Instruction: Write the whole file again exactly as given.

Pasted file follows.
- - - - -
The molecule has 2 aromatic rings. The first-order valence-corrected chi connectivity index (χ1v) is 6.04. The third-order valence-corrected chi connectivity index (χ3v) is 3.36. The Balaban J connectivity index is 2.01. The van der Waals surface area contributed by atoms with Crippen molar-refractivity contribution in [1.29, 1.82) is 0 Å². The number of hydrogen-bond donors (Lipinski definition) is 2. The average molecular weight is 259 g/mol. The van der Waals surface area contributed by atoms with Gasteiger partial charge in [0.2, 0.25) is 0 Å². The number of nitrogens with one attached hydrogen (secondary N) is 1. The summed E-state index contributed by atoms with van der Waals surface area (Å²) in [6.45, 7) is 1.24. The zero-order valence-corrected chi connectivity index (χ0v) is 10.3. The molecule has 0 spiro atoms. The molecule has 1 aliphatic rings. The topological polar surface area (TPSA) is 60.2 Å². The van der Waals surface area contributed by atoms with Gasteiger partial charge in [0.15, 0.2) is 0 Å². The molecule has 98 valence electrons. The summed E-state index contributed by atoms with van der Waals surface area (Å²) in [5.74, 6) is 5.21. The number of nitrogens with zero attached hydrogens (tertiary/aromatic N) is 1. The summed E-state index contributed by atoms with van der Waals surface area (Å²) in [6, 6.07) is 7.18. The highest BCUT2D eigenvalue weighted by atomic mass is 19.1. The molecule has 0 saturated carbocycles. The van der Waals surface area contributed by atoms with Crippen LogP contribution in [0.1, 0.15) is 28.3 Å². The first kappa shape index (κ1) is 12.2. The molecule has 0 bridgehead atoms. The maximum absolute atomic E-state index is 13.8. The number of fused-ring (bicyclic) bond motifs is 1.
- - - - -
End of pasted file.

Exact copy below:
The molecule has 2 aromatic rings. The first-order valence-corrected chi connectivity index (χ1v) is 6.04. The third-order valence-corrected chi connectivity index (χ3v) is 3.36. The Balaban J connectivity index is 2.01. The van der Waals surface area contributed by atoms with Crippen molar-refractivity contribution in [1.29, 1.82) is 0 Å². The number of hydrogen-bond donors (Lipinski definition) is 2. The average molecular weight is 259 g/mol. The van der Waals surface area contributed by atoms with Gasteiger partial charge in [0.2, 0.25) is 0 Å². The number of nitrogens with one attached hydrogen (secondary N) is 1. The summed E-state index contributed by atoms with van der Waals surface area (Å²) in [6.45, 7) is 1.24. The zero-order valence-corrected chi connectivity index (χ0v) is 10.3. The molecule has 0 spiro atoms. The molecule has 1 aliphatic rings. The topological polar surface area (TPSA) is 60.2 Å². The van der Waals surface area contributed by atoms with Gasteiger partial charge in [0.15, 0.2) is 0 Å². The molecule has 98 valence electrons. The summed E-state index contributed by atoms with van der Waals surface area (Å²) in [5.74, 6) is 5.21. The number of nitrogens with zero attached hydrogens (tertiary/aromatic N) is 1. The summed E-state index contributed by atoms with van der Waals surface area (Å²) in [6, 6.07) is 7.18. The highest BCUT2D eigenvalue weighted by atomic mass is 19.1. The molecule has 0 saturated carbocycles. The van der Waals surface area contributed by atoms with Crippen LogP contribution in [0.1, 0.15) is 28.3 Å². The first kappa shape index (κ1) is 12.2. The molecule has 0 bridgehead atoms. The maximum absolute atomic E-state index is 13.8. The number of fused-ring (bicyclic) bond motifs is 1.